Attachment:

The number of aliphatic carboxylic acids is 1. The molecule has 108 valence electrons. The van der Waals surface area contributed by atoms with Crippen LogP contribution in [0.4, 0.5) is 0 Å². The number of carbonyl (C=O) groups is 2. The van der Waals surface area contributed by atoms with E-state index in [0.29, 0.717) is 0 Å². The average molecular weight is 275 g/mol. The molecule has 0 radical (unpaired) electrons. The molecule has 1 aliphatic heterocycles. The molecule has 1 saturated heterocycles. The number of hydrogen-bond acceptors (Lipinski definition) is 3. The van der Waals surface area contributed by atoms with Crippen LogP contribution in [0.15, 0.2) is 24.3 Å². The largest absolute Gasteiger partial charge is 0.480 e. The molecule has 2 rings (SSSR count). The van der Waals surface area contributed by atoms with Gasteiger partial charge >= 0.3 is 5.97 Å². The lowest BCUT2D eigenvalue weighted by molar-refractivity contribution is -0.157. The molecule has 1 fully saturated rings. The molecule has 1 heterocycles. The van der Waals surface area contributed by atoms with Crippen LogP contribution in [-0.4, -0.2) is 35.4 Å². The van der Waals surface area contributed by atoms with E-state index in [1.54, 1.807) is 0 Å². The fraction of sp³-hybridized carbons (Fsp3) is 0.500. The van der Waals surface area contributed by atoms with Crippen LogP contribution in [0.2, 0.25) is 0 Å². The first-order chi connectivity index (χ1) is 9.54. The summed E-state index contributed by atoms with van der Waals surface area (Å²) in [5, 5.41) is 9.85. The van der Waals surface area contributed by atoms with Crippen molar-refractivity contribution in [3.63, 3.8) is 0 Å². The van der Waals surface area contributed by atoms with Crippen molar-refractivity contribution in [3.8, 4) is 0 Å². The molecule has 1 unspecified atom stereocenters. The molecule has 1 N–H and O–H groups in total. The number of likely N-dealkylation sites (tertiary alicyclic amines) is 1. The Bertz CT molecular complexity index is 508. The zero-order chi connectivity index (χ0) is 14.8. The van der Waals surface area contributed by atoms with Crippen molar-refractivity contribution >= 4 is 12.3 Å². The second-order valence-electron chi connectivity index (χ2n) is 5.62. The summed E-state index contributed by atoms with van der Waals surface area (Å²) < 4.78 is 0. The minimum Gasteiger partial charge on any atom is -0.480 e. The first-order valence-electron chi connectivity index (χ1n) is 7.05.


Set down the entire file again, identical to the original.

The number of aliphatic carboxylic acids is 1. The molecule has 108 valence electrons. The van der Waals surface area contributed by atoms with Crippen LogP contribution in [0.4, 0.5) is 0 Å². The number of carbonyl (C=O) groups is 2. The van der Waals surface area contributed by atoms with E-state index in [0.29, 0.717) is 0 Å². The average molecular weight is 275 g/mol. The molecule has 0 radical (unpaired) electrons. The molecule has 1 aliphatic heterocycles. The molecule has 1 saturated heterocycles. The number of hydrogen-bond acceptors (Lipinski definition) is 3. The van der Waals surface area contributed by atoms with Crippen LogP contribution in [0.15, 0.2) is 24.3 Å². The largest absolute Gasteiger partial charge is 0.480 e. The molecule has 2 rings (SSSR count). The van der Waals surface area contributed by atoms with Gasteiger partial charge >= 0.3 is 5.97 Å². The lowest BCUT2D eigenvalue weighted by molar-refractivity contribution is -0.157. The molecule has 1 fully saturated rings. The molecule has 1 heterocycles. The van der Waals surface area contributed by atoms with Crippen LogP contribution in [-0.4, -0.2) is 35.4 Å². The van der Waals surface area contributed by atoms with E-state index in [1.54, 1.807) is 0 Å². The fraction of sp³-hybridized carbons (Fsp3) is 0.500. The van der Waals surface area contributed by atoms with Crippen LogP contribution in [0.2, 0.25) is 0 Å². The first-order chi connectivity index (χ1) is 9.54. The summed E-state index contributed by atoms with van der Waals surface area (Å²) in [5, 5.41) is 9.85. The van der Waals surface area contributed by atoms with Crippen molar-refractivity contribution in [3.63, 3.8) is 0 Å². The van der Waals surface area contributed by atoms with Crippen molar-refractivity contribution in [3.8, 4) is 0 Å². The molecule has 1 unspecified atom stereocenters. The molecule has 1 N–H and O–H groups in total. The number of likely N-dealkylation sites (tertiary alicyclic amines) is 1. The Bertz CT molecular complexity index is 508. The zero-order chi connectivity index (χ0) is 14.8. The van der Waals surface area contributed by atoms with Crippen molar-refractivity contribution >= 4 is 12.3 Å². The second-order valence-electron chi connectivity index (χ2n) is 5.62. The summed E-state index contributed by atoms with van der Waals surface area (Å²) < 4.78 is 0. The minimum Gasteiger partial charge on any atom is -0.480 e. The first-order valence-electron chi connectivity index (χ1n) is 7.05.